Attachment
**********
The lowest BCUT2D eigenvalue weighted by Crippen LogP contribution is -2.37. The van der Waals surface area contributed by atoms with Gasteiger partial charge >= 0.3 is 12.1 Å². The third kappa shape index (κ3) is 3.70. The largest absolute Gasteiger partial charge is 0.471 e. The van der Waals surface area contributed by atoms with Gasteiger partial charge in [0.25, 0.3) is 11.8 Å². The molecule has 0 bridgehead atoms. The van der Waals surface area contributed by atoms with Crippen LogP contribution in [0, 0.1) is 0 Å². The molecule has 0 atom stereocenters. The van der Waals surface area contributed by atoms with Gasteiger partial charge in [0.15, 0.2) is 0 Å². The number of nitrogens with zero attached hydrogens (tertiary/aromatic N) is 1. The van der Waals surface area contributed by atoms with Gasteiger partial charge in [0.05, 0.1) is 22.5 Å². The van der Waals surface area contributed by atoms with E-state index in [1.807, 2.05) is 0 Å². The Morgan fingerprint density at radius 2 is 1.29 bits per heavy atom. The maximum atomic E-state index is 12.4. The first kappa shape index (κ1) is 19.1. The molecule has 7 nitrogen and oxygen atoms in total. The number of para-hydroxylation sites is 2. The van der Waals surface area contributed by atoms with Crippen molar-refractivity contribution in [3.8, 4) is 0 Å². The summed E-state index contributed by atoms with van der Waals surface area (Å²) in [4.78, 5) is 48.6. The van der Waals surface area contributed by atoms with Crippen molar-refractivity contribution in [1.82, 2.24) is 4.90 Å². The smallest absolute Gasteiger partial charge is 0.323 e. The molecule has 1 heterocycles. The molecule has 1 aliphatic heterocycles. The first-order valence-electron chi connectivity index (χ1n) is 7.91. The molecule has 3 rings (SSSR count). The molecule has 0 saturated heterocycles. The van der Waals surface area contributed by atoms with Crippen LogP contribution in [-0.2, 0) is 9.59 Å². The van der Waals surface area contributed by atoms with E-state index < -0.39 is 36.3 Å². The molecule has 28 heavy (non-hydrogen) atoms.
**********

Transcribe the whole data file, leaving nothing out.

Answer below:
The lowest BCUT2D eigenvalue weighted by Crippen LogP contribution is -2.37. The van der Waals surface area contributed by atoms with Gasteiger partial charge >= 0.3 is 12.1 Å². The third kappa shape index (κ3) is 3.70. The largest absolute Gasteiger partial charge is 0.471 e. The van der Waals surface area contributed by atoms with Gasteiger partial charge in [0.25, 0.3) is 11.8 Å². The molecule has 0 bridgehead atoms. The van der Waals surface area contributed by atoms with Crippen LogP contribution in [0, 0.1) is 0 Å². The molecule has 0 atom stereocenters. The van der Waals surface area contributed by atoms with Gasteiger partial charge in [0.15, 0.2) is 0 Å². The number of nitrogens with zero attached hydrogens (tertiary/aromatic N) is 1. The van der Waals surface area contributed by atoms with Gasteiger partial charge in [0.05, 0.1) is 22.5 Å². The van der Waals surface area contributed by atoms with E-state index in [1.807, 2.05) is 0 Å². The Morgan fingerprint density at radius 2 is 1.29 bits per heavy atom. The maximum atomic E-state index is 12.4. The first kappa shape index (κ1) is 19.1. The molecule has 7 nitrogen and oxygen atoms in total. The number of para-hydroxylation sites is 2. The van der Waals surface area contributed by atoms with Crippen molar-refractivity contribution in [3.8, 4) is 0 Å². The summed E-state index contributed by atoms with van der Waals surface area (Å²) in [4.78, 5) is 48.6. The van der Waals surface area contributed by atoms with Crippen molar-refractivity contribution in [1.82, 2.24) is 4.90 Å². The smallest absolute Gasteiger partial charge is 0.323 e. The molecule has 1 heterocycles. The molecule has 1 aliphatic heterocycles. The first-order valence-electron chi connectivity index (χ1n) is 7.91. The molecule has 3 rings (SSSR count). The molecule has 0 saturated heterocycles. The van der Waals surface area contributed by atoms with Crippen LogP contribution in [-0.2, 0) is 9.59 Å². The van der Waals surface area contributed by atoms with E-state index < -0.39 is 36.3 Å². The molecule has 28 heavy (non-hydrogen) atoms.